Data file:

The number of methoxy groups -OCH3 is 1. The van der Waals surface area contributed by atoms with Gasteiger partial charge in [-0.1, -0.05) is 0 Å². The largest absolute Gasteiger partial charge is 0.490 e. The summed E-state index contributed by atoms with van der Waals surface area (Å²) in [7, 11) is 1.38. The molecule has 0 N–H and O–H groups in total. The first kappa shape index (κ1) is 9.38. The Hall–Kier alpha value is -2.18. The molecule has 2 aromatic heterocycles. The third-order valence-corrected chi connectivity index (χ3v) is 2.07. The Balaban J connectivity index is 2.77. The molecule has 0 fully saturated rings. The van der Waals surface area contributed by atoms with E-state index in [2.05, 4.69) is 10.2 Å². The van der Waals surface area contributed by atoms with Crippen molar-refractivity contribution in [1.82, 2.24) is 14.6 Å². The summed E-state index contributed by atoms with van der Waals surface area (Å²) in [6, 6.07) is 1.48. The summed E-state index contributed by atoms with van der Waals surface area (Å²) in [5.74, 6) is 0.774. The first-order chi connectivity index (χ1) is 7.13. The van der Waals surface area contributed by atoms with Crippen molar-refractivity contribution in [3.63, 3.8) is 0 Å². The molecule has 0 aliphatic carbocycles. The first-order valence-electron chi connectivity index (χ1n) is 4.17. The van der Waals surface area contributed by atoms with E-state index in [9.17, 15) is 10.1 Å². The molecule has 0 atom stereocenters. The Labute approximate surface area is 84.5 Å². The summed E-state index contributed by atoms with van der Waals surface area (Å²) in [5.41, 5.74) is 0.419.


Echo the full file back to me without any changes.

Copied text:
The number of methoxy groups -OCH3 is 1. The van der Waals surface area contributed by atoms with Gasteiger partial charge in [-0.1, -0.05) is 0 Å². The largest absolute Gasteiger partial charge is 0.490 e. The summed E-state index contributed by atoms with van der Waals surface area (Å²) in [7, 11) is 1.38. The molecule has 0 N–H and O–H groups in total. The first kappa shape index (κ1) is 9.38. The Hall–Kier alpha value is -2.18. The molecule has 2 aromatic heterocycles. The third-order valence-corrected chi connectivity index (χ3v) is 2.07. The Balaban J connectivity index is 2.77. The molecule has 0 fully saturated rings. The van der Waals surface area contributed by atoms with E-state index in [2.05, 4.69) is 10.2 Å². The van der Waals surface area contributed by atoms with Crippen molar-refractivity contribution in [1.82, 2.24) is 14.6 Å². The summed E-state index contributed by atoms with van der Waals surface area (Å²) in [6, 6.07) is 1.48. The summed E-state index contributed by atoms with van der Waals surface area (Å²) in [5.74, 6) is 0.774. The first-order chi connectivity index (χ1) is 7.13. The van der Waals surface area contributed by atoms with Crippen molar-refractivity contribution in [3.63, 3.8) is 0 Å². The molecule has 0 aliphatic carbocycles. The first-order valence-electron chi connectivity index (χ1n) is 4.17. The van der Waals surface area contributed by atoms with E-state index in [9.17, 15) is 10.1 Å². The molecule has 0 atom stereocenters. The Labute approximate surface area is 84.5 Å². The summed E-state index contributed by atoms with van der Waals surface area (Å²) in [5.41, 5.74) is 0.419.